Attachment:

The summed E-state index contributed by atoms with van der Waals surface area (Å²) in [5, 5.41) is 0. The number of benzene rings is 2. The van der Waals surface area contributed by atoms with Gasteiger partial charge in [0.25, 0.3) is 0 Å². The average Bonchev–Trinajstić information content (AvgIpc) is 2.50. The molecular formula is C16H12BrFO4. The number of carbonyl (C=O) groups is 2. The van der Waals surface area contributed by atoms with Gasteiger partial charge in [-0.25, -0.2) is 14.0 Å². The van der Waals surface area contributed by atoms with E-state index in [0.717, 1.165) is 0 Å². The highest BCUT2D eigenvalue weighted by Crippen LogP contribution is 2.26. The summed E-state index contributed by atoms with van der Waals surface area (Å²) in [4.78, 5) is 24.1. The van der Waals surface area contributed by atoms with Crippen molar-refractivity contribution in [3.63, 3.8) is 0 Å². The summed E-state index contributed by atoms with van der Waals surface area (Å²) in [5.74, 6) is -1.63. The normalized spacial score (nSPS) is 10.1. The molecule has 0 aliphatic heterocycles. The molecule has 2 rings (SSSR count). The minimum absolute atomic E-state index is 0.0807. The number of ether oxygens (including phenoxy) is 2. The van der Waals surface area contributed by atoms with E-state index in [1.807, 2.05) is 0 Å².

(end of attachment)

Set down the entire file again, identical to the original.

The summed E-state index contributed by atoms with van der Waals surface area (Å²) in [5, 5.41) is 0. The number of benzene rings is 2. The van der Waals surface area contributed by atoms with Gasteiger partial charge in [0.25, 0.3) is 0 Å². The average Bonchev–Trinajstić information content (AvgIpc) is 2.50. The molecular formula is C16H12BrFO4. The number of carbonyl (C=O) groups is 2. The van der Waals surface area contributed by atoms with Gasteiger partial charge in [-0.25, -0.2) is 14.0 Å². The van der Waals surface area contributed by atoms with E-state index in [0.717, 1.165) is 0 Å². The highest BCUT2D eigenvalue weighted by Crippen LogP contribution is 2.26. The summed E-state index contributed by atoms with van der Waals surface area (Å²) in [4.78, 5) is 24.1. The van der Waals surface area contributed by atoms with Crippen molar-refractivity contribution in [3.63, 3.8) is 0 Å². The summed E-state index contributed by atoms with van der Waals surface area (Å²) in [5.74, 6) is -1.63. The normalized spacial score (nSPS) is 10.1. The molecule has 0 aliphatic heterocycles. The molecule has 2 rings (SSSR count). The minimum absolute atomic E-state index is 0.0807. The number of ether oxygens (including phenoxy) is 2. The van der Waals surface area contributed by atoms with E-state index in [1.807, 2.05) is 0 Å².